in the current water year (started Sept. 23, 2014), 135 million cubic meters of water enter the critically-endangered Lake Urmia, according to an official involved in the Urmia Lake Restoration Program.
Speaking to IRNA, Masoud Tajrishi, the head of the program’s scientific working group, said due to moderate rainfall and diverting water from reservoirs, “billions of cubic meters of water” have entered the lake.
He said: “In the last 10 years, the lake’s water-level declined by an average of 40 cm every year, but last year Urmia lost 4 cm less water. By the end of the water year, we expect the lake to lose 17 cm less water.”
Efforts to revive Iran’s largest inland body of water have gained momentum under President Hassan Rouhani’s administration.
During the 10th National Environment Awards held in June to commemorate World Environment Day, Rouhani said protecting the environment is his administration’s priority and labeled his government “environmentally-friendly”.
The launch of Urmia Lake Restoration Program is one of his government’s first initiatives.
In late July, it was announced that the government allocated $343 million to implement restoration projects, including better water management and reducing farmers’ water use, to revive the lake.
The administration is also mulling over purchasing the water rights of farmers around Lake Urmia. The scheme, which is to be implemented over five years, aims to purchase 40% of irrigation waters used by farmers.
Earlier this week, Isa Kalantari, head of the program, told the Persian daily Sharq the plan will not impact farmers’ crop output, adding that with the implementation of modern, efficient technology “[farmers] will be able produce the same amount of crop with 40% less water.”
In another move, the government issued a directive last week banning all agricultural development projects in the immediate vicinity of Lake Urmia. The directive was communicated to the ministries of energy, interior, agriculture and industries by First Vice President Es’haq Jahangiri.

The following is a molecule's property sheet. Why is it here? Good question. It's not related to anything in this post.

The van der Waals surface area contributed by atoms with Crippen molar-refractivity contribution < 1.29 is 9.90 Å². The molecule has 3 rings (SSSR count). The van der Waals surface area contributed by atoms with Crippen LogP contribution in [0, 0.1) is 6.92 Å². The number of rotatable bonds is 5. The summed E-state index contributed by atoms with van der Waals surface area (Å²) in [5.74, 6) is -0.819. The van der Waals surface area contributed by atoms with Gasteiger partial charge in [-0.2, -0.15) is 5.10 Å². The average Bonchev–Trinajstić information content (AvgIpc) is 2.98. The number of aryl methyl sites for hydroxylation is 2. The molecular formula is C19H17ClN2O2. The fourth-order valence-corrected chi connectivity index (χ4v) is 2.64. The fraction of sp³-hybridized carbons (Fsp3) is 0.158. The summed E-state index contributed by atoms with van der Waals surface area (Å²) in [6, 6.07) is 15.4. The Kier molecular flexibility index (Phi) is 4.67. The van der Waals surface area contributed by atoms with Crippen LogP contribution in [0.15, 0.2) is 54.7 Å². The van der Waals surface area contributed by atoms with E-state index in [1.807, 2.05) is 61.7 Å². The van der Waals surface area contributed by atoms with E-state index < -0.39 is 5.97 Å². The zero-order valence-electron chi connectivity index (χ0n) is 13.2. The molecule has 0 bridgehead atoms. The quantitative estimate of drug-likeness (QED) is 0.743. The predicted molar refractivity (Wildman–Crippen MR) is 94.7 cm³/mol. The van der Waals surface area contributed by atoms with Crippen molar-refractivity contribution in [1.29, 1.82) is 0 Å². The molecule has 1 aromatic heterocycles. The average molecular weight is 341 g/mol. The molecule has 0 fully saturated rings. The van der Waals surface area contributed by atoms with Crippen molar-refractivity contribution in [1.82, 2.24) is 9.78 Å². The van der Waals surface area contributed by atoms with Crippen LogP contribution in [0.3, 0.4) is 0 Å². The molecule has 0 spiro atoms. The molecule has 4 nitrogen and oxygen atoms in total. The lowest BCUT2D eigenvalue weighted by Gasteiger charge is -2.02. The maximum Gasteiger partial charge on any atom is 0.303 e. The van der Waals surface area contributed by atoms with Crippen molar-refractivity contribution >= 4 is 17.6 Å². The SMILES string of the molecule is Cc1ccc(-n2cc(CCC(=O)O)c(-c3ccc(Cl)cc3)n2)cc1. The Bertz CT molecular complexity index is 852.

The ministries are tasked with enforcing the directive and presenting monthly reports.
Located in West Azarbaijan Province, Lake Urmia in the past was twice as large as Luxembourg and the largest saltwater lake in the Middle East.
However, it has currently shrunk drastically due to a variety of factors, including the construction of a 15-km causeway that slices the lake in half to shorten travel time between Urmia and Tabriz.
Called by the Lost Angeles Times a “holiday haven”, the lake is now a shadow of its former self. A toxic combination of wasteful irrigation practices, the damming of feeder rivers, prolonged drought and a warming climate has accelerated the decline of the storied lake, noted in the historical accounts of various civilizations dating back millennia.
Today, the lake contains only 5% of the amount of water it did just 20 years ago.
Kalantari, a former agriculture minister and senior advisor to Jahangiri on water and environmental affairs, has said replenishing and saving water in the lake has proven difficult, “but we cannot stop trying because the consequences of the lake’s desiccation are dire.”
Experts say if the lake dries up, it will affect all life in a 100-kilometer radius, forcing residents of metropolises such as Tabriz and Urmia to evacuate.